Plunk

It was our dog, Buddy, who alerted first. He sprang to his feet and emitted a low growl of warning, which caused me to wake up immediately.

“What is it, boy?” I asked stupidly, sleepily.

Then I heard it – a small sound, a plunking of an acoustic guitar’s string. “But how?” I thought, knowing that the only guitar I own sat in it’s stand in the other room.

By this time, Buddy is off the bed and standing in the bedroom doorway. And while I cannot see him, I’m certain his hackles are up and the short hairs between his shoulders are standing bristle straight.

I fumble for the light and again I hear the plunking of guitar strings.

This time though, I’m certain it’s coming from the room next and I’m ready to investigate. Turning on that bedroom’s light, I find our dog, Roxy, laying on the bed looking in the direction of the guitar.

I swear her facial expression screams: “So, you heard it, too? Please tell me you heard that, too.”

A cursory look at the guitar finds nothing out of the ordinary. I stand there, watching, listening, spending at least ten minutes, waiting, hoping, wishing I could see or hear an explanation for this puzzlement.

Nada, so I calm the dog’s down and invite Roxy to come sleep with Buddy and me – and we return to bed. Not another sound is heard for the rest of the morning.

As usual, I get up to feed the dogs and help my wife, Mary get off to work. I stop in to have a look at the guitar after she leaves and again, I find nothing singular about the thing.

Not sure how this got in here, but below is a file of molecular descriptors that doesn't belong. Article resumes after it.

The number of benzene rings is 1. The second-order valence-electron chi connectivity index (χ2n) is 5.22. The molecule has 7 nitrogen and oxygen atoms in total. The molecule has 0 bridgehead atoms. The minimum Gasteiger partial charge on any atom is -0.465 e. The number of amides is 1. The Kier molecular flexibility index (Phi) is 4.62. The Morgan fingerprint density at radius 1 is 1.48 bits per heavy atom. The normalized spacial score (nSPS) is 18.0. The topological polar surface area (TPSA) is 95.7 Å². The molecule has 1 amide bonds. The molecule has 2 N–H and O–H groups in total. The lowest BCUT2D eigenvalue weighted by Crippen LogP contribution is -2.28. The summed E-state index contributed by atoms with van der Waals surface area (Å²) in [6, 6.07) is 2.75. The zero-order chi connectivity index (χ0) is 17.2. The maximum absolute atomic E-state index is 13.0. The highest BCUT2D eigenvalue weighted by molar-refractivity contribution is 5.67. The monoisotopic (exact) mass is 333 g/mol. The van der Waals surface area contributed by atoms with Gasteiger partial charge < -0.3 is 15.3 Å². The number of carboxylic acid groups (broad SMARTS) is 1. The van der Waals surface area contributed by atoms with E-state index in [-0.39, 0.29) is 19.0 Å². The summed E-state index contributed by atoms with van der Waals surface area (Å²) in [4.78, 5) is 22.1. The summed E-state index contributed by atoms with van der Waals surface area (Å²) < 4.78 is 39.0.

After the sun rises, I decide to go in a really investigate the musical instrument. I pick it up and strum the strings – “Ooo, it’s really outta tune,” I tell myself.

Then I hear it – a faint scratching noise followed by a slight scurrying from inside the hollow cavity. I try to look into it through the soundport, the hole on the face of the guitar, but it’s too dark to see into.

I hear more scurrying, more scratching and then it comes to me.

Quickly, I race outside with the guitar and lay it face down in the grass. With in seconds, a gray ball of energy darts from under the wood and strings, making that mysterious sound in the night one more time before disappearing into the grass.

A mouse. It had climbed the guitar and using the strings, was investigating the soundport when it must have fallen in.

Mystery solved. Now it’s time to set a few mouse traps around the house as winter is coming.

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Published by

Tom Darby

Former radio personality and newspaper reporter

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